Historical information

Used to either irrigate the eye, instill medicated drops or tasks such as wound irrigation or the evacuation of fluid under the skin. Cannulas (or eye droppers as they are commonly called) were used both in homes and hospitals during the late 1880s and the early 1900s and were commonly available at chemists. The long tapered end gave the operator control over the rate of flow of the fluid in the bulb.


Mary Howlett (1840-1922) began practising as a country midwife in 1866 in the western district of Victoria. She qualified as a 'ladies monthly nurse' in 1887 and continued to practise as a nurse and midwife until 1920.She began her six months training at the Melbourne Lying-In Hospital. She was known by many as 'Auntie', and her career spanned more than 50 years. Mrs Howlett's midwifery box and contents were given to Dr Frank Forster, and he donated them to the museum collection in 1993.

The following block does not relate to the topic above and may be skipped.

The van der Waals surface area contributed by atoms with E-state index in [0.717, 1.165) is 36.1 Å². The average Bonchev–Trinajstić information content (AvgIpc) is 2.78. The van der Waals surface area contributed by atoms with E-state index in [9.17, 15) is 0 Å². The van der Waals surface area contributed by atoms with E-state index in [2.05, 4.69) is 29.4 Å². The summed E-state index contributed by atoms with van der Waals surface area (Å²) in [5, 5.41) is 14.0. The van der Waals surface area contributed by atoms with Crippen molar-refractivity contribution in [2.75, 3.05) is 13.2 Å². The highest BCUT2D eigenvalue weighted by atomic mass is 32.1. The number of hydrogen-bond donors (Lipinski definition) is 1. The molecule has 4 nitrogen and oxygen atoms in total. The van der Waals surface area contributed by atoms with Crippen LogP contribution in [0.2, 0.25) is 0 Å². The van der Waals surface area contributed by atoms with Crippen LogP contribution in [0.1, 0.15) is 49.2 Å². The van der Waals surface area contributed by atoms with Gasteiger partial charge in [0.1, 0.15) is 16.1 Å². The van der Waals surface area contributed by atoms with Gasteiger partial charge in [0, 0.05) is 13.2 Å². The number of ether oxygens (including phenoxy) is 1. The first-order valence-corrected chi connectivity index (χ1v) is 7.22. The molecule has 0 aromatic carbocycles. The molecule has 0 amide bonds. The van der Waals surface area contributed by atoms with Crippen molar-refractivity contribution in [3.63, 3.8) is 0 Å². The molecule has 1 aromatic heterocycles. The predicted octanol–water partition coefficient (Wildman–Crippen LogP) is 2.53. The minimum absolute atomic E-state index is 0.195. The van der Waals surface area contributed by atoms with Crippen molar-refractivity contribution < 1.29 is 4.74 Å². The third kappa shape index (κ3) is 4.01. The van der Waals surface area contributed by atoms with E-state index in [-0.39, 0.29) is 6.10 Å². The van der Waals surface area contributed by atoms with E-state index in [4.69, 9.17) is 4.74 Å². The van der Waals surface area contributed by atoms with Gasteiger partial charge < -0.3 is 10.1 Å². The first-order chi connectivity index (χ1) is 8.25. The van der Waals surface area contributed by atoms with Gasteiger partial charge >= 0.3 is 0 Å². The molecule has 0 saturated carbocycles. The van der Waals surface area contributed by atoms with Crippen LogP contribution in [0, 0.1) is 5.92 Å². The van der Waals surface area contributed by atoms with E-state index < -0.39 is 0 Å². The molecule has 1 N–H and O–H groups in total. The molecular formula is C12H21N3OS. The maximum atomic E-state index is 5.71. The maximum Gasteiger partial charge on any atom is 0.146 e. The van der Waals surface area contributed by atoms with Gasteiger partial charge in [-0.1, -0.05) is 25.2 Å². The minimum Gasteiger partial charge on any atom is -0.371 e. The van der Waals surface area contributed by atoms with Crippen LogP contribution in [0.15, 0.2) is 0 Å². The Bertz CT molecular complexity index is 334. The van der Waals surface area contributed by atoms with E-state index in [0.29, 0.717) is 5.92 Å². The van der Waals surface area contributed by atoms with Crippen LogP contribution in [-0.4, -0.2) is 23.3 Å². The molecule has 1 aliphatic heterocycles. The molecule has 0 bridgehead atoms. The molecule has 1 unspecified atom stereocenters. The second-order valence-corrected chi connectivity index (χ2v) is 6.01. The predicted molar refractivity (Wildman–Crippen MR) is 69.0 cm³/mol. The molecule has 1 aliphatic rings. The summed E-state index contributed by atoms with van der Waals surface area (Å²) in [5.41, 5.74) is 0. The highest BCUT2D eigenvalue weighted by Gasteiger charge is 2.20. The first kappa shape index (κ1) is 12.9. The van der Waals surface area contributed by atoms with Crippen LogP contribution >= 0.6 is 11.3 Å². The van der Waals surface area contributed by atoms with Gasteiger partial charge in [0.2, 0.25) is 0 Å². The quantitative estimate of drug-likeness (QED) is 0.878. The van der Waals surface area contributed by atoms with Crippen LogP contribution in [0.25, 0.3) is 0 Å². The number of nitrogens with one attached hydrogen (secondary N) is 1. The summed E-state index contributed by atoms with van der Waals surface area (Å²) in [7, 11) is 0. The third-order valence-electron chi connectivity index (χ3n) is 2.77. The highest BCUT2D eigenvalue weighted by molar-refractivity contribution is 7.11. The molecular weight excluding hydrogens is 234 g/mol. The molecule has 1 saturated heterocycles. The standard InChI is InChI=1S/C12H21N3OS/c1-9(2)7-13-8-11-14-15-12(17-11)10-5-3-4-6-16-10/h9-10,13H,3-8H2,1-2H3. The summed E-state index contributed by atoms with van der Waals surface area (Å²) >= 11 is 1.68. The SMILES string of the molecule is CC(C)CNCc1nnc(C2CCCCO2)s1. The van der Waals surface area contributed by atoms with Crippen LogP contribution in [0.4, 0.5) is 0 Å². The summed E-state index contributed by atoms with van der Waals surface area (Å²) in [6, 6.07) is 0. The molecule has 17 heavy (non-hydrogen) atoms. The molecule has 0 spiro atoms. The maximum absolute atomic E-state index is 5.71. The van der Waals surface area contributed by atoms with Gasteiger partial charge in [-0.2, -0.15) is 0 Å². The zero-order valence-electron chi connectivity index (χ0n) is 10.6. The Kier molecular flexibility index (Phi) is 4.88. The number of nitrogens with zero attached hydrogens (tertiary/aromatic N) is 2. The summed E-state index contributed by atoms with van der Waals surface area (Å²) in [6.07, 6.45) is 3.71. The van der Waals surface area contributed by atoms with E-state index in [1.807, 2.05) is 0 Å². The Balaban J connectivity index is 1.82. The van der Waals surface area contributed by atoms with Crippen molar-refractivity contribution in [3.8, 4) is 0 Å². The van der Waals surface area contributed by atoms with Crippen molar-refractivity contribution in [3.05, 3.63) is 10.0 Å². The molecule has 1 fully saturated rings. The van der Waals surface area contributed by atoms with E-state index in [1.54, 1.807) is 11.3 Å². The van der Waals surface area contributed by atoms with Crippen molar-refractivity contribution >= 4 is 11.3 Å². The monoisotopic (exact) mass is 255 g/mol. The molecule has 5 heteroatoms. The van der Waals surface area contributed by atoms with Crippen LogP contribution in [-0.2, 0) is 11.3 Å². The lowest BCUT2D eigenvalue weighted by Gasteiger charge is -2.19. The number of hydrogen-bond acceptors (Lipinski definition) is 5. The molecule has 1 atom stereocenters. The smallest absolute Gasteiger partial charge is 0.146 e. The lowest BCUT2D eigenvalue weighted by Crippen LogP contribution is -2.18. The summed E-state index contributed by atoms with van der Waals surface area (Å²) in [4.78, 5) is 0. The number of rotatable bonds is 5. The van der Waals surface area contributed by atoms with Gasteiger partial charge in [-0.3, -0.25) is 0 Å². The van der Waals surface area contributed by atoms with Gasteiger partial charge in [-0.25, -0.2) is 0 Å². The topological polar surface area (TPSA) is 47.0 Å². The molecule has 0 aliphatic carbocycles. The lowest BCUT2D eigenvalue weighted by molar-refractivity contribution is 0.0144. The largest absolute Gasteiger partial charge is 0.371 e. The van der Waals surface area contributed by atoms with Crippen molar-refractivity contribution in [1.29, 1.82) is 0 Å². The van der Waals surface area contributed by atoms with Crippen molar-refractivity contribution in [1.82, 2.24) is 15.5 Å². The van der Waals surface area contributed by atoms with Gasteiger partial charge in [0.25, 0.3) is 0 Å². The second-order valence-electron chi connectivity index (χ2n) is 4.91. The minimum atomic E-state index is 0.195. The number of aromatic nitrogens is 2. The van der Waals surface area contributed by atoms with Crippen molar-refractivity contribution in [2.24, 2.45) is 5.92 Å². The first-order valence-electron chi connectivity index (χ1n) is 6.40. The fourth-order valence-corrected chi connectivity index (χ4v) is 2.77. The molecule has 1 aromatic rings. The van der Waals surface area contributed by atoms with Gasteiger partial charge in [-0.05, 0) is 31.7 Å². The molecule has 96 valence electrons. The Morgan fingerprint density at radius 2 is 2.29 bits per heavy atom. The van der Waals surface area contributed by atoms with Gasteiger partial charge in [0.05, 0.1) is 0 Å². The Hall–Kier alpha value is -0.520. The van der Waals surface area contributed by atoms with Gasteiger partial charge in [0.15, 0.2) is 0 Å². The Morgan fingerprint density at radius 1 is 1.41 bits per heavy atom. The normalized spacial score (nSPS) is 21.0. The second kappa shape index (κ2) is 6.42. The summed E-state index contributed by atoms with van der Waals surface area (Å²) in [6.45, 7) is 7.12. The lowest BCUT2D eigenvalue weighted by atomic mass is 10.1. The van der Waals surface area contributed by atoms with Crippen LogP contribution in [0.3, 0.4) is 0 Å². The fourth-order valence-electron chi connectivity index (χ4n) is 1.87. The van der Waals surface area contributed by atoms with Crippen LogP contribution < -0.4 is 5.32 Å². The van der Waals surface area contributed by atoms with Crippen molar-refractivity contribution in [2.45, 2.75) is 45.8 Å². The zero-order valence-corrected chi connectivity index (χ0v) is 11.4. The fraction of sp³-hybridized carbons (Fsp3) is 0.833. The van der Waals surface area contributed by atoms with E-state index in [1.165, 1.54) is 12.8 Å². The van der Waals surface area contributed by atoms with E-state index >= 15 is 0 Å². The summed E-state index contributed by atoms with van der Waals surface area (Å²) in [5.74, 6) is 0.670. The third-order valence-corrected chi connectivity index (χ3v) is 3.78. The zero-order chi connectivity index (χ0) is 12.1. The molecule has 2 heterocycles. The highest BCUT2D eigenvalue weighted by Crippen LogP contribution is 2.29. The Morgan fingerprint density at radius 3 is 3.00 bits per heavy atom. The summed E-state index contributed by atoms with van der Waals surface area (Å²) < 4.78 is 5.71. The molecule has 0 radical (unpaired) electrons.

Physical description

Canula (or eye dropper) made of glass. Finely tapered at one end, with an open ended bulb at the other end.